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Palgrave Macmillan

Open Source Intelligence in the Twenty-First Century

New Approaches and Opportunities

ISBN 9781137353313
Publication Date May 2014
Formats Hardcover Ebook (EPUB) Ebook (PDF) 
Publisher Palgrave Macmillan
Series New Security Challenges

This edited volume takes a fresh look at the subject of open source intelligence (OSINT), exploring both the opportunities and the challenges that this emergent area offers at the beginning of the twenty-first century. In particular, it explores the new methodologies and approaches that technological advances have engendered, while at the same time considering the risks associated with the pervasive nature of the Internet.

Drawing on a diverse range of experience and expertise, the book begins with a number of chapters devoted to exploring the uses and value of OSINT in a general sense, identifying patterns, trends and key areas of debate. The focus of the book then turns to the role and influence of OSINT in three key areas of international security – nuclear proliferation; humanitarian crises; and terrorism. The book offers a timely discussion on the merits and failings of OSINT and provides readers with an insight into the latest and most original research being conducted in this area.

Christopher Hobbs is Lecturer in Science and Security Studies in the Department of War Studies at King's College London, UK.

Matthew Moran is Lecturer in International Security in the Department of War Studies at King's College London, UK.

Daniel Salisbury is a researcher at the Centre for Science and Security Studies in the Department of War Studies at King's College London, UK.

1. Exploring the Role and Value of Open Source Intelligence; Stevyn Gibson
2. Towards the discipline of Social Media Intelligence ' SOCMINT'; David Omand,  Carl Miller and Jamie Bartlett
3. The Impact of OSINT on Cyber-Security; Alastair Paterson and James Chappell
4. Armchair Safeguards: The Role of OSINT in Proliferation Analysis; Christopher Hobbs and Matthew Moran
5. OSINT and Proliferation Procurement: Combating Illicit Trade; Daniel Salisbury
PART III: OSINT and Humanitarian Crises
6. Positive and Negative Noise in Humanitarian Action: The OSINT Dimension; Randolph Kent
7. Human Security Intelligence: Towards a Comprehensive Understanding of Humanitarian Crises; Fred Bruls and Walter Dorn
PART IV:OSINT and Counter-terrorism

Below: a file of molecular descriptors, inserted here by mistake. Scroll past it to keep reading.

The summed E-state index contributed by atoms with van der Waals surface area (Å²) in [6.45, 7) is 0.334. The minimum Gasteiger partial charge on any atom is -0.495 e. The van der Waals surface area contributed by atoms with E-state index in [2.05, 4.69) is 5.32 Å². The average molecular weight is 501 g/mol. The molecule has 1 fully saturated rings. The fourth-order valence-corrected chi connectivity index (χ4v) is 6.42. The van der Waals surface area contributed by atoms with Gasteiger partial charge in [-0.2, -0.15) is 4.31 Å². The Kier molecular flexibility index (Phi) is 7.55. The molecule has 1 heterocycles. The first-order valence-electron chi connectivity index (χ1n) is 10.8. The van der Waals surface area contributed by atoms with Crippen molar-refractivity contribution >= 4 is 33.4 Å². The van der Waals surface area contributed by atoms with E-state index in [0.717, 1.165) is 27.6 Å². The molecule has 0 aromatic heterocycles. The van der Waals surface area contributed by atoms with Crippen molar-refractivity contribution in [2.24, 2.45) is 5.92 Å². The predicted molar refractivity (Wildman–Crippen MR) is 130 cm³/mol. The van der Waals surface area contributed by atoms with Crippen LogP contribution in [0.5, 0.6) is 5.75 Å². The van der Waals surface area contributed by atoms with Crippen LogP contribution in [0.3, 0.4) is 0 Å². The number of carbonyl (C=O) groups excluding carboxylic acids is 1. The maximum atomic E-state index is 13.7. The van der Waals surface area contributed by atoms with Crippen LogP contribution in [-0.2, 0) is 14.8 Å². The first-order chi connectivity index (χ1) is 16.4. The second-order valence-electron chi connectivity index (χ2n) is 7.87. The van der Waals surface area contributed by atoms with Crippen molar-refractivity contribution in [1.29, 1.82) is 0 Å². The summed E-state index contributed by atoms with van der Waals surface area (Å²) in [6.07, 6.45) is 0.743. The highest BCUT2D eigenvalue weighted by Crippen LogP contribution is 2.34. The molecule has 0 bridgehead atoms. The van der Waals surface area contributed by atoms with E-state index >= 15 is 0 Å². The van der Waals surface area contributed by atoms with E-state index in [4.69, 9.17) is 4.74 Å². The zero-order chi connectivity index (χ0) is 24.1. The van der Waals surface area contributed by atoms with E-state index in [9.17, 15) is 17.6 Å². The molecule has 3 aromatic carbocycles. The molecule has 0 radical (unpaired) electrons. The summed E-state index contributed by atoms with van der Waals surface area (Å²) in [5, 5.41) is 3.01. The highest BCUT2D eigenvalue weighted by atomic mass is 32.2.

8. Detecting Events from Twitter: Situational Awareness in the Age of Social Media; Simon Wibberley and Carl Miller
9. Jihad Online: What Militant Groups Say about Themselves and What it Means for Counterterrorism Strategy; John Amble
Conclusion; Christopher Hobbs, Matthew Moran and Daniel Salisbury

John Amble, Global Torchlight LLC, UK

Jamie Bartlett, Violence and Extremism Programme, UK

Fred Bruls, Royal Netherlands Air Force, The Netherlands

James Chappell, Digital Shadows, UK

Walter Dorn, Royal Military College of Canada

Stevyn Gibson, Cranfield University, UK

Randolph Kent, King's College London, UK

Carl Miller, King's College London, UK

David Omand, King's College London, UK

Alastair Paterson, Digital Shadows, UK

Simon Wibberley, University of Sussex, UK


"This new and fresh perspective on Open Source Intelligence should be a primary textbook in intelligence analysis, international security, and information science classes. The value of OSINT is explained and explored through a sequence of provocative chapters that provide fresh insights into new approaches to this distinctive type of intelligence. The substantive discussions of the impact of social media, and the merits and failings of OSINT in the areas of nuclear proliferation, humanitarian crises and terrorism are exceptional additions to the study and application of OSINT. As the authors clearly point out, the accessibility of open source information has 'had a profound effect on the intelligence community' and 'it has been conferred with a new status and legitimacy in recent years.' This book is a great place to start in understanding OSINT's effect, and the factors that contribute to its effectiveness." - James Breckenridge, Mercyhurst University, USA
"In an age dominated by social media, 'big data' and the Internet, Open Source Intelligence has assumed new significance as an area of study and practice. Offering a unique insight into the latest developments and trends in OSINT across a range of disciplines, including counter-terrorism, humanitarian crisis and non-proliferation, this volume is a must-read for academics and practitioners alike." - Michael Goodman, King's College London, UK
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